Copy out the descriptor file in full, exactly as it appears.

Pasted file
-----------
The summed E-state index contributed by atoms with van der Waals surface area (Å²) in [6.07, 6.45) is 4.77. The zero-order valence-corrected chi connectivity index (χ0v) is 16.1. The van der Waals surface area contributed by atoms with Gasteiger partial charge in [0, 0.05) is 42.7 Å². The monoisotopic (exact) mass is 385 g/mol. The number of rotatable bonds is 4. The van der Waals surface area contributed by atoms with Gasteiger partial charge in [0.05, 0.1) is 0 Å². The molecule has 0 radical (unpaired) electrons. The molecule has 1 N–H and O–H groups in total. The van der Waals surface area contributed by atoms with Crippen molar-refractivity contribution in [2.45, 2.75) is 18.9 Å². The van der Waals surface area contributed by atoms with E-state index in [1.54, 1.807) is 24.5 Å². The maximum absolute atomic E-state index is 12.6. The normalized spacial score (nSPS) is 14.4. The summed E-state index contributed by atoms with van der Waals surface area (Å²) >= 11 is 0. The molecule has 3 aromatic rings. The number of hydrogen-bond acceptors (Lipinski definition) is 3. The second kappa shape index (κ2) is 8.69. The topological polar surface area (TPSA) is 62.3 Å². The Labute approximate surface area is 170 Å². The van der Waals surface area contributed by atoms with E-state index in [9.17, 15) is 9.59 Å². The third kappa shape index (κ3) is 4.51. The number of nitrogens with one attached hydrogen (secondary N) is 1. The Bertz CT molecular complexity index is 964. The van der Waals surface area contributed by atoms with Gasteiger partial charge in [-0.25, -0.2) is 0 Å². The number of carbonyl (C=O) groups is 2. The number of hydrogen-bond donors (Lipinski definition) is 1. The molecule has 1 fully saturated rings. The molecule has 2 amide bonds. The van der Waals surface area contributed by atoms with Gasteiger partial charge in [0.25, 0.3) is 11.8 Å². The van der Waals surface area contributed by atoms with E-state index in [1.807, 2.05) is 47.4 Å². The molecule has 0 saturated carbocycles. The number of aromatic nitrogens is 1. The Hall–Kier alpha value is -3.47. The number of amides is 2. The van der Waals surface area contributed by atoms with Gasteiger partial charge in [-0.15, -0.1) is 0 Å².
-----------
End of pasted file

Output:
The summed E-state index contributed by atoms with van der Waals surface area (Å²) in [6.07, 6.45) is 4.77. The zero-order valence-corrected chi connectivity index (χ0v) is 16.1. The van der Waals surface area contributed by atoms with Gasteiger partial charge in [0, 0.05) is 42.7 Å². The monoisotopic (exact) mass is 385 g/mol. The number of rotatable bonds is 4. The van der Waals surface area contributed by atoms with Gasteiger partial charge in [0.05, 0.1) is 0 Å². The molecule has 0 radical (unpaired) electrons. The molecule has 1 N–H and O–H groups in total. The van der Waals surface area contributed by atoms with Crippen molar-refractivity contribution in [2.45, 2.75) is 18.9 Å². The van der Waals surface area contributed by atoms with E-state index in [1.54, 1.807) is 24.5 Å². The maximum absolute atomic E-state index is 12.6. The normalized spacial score (nSPS) is 14.4. The summed E-state index contributed by atoms with van der Waals surface area (Å²) >= 11 is 0. The molecule has 3 aromatic rings. The number of hydrogen-bond acceptors (Lipinski definition) is 3. The second kappa shape index (κ2) is 8.69. The topological polar surface area (TPSA) is 62.3 Å². The Labute approximate surface area is 170 Å². The van der Waals surface area contributed by atoms with E-state index in [9.17, 15) is 9.59 Å². The third kappa shape index (κ3) is 4.51. The number of nitrogens with one attached hydrogen (secondary N) is 1. The Bertz CT molecular complexity index is 964. The van der Waals surface area contributed by atoms with Gasteiger partial charge in [-0.25, -0.2) is 0 Å². The number of carbonyl (C=O) groups is 2. The number of hydrogen-bond donors (Lipinski definition) is 1. The molecule has 1 fully saturated rings. The molecule has 2 amide bonds. The van der Waals surface area contributed by atoms with Gasteiger partial charge in [0.25, 0.3) is 11.8 Å². The van der Waals surface area contributed by atoms with E-state index in [1.807, 2.05) is 47.4 Å². The molecule has 0 saturated carbocycles. The number of aromatic nitrogens is 1. The Hall–Kier alpha value is -3.47. The number of amides is 2. The van der Waals surface area contributed by atoms with Gasteiger partial charge in [-0.15, -0.1) is 0 Å².